The 26th United Nations Climate Change Conference of the Parties (COP26) provided focus for accelerating policy efforts. In particular, the revised nationally determined contributions (NDCs) of many EMDEs set clear medium- and long-term targets to reduce greenhouse gas emissions and adapt to the impacts of climate change. Despite some criticism that the plethora of new pledges, commitments, targets, and initiatives made at COP26 are not sufficiently ambitious, policy packages and sustainable finance strategies to reinforce these commitments that EMDEs put in place would provide a strong impetus and generate new investment opportunities for the transition to a low-carbon economy.

Developed markets made new pledges to increase public climate finance to EMDEs by 50 percent on average, despite the well-publicized failure to meet the previous pledge to provide US$100 billion on an annual basis. The role of private sector finance also featured prominently. Among other initiatives, the Glasgow Financial Alliance for Net Zero, whose membership numbers 450 financial firms across 45 countries, committed US$130 trillion to finance the global transition to net zero. This commitment provides a strong backdrop for the expansion of private green finance flows in EMDEs.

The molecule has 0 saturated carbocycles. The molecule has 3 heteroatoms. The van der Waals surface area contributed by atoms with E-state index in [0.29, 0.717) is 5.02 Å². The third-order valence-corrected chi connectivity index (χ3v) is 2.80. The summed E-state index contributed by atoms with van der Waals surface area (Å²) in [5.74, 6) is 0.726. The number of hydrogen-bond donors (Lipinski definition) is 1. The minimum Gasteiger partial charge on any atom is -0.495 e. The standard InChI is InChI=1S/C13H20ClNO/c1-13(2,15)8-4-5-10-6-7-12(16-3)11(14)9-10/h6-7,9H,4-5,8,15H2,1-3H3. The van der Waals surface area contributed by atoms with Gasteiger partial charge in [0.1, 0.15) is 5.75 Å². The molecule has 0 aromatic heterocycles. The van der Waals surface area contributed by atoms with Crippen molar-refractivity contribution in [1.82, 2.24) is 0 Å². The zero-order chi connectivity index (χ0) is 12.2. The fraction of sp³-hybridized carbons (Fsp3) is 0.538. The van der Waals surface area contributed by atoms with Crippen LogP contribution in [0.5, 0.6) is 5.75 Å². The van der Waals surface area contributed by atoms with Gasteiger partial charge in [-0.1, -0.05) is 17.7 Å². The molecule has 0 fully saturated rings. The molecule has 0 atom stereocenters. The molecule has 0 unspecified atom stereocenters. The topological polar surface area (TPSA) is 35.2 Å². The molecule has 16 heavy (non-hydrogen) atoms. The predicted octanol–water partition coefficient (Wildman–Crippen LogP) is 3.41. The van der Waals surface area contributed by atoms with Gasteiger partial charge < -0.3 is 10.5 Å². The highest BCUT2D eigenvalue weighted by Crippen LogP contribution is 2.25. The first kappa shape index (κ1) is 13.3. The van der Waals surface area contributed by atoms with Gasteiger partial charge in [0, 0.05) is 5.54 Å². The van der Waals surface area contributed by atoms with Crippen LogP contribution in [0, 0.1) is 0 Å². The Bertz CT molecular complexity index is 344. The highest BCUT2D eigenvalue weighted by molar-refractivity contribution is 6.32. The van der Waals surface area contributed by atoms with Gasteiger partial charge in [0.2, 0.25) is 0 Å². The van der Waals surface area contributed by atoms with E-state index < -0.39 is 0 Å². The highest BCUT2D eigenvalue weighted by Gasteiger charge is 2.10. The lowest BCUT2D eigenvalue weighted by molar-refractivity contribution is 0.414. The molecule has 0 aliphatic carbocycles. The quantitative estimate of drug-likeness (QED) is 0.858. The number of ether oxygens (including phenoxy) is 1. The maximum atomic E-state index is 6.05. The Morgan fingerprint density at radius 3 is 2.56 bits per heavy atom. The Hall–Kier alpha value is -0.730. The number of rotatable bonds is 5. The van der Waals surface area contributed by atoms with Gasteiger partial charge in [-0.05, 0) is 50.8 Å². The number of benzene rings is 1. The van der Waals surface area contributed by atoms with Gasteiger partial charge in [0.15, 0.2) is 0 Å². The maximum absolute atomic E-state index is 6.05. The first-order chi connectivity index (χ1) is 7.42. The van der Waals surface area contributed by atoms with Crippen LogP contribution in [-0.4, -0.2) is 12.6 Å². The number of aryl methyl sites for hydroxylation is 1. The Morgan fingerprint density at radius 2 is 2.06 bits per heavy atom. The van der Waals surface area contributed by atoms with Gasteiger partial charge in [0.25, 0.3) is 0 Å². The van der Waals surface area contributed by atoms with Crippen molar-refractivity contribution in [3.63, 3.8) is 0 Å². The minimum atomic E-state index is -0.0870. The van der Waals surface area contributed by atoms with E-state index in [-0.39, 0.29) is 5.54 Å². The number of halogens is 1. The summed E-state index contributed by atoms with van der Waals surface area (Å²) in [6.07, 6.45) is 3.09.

This fourth edition of the “Emerging Market Green Bonds Report” provides an overview of EMDE green bond developments in 2021 and discusses the implications of recent global policy initiatives. It provides an updated medium-term outlook for the market, recognizing the substantial uncertainties due to the ongoing war in Ukraine and its myriad geopolitical, macroeconomic, and market implications.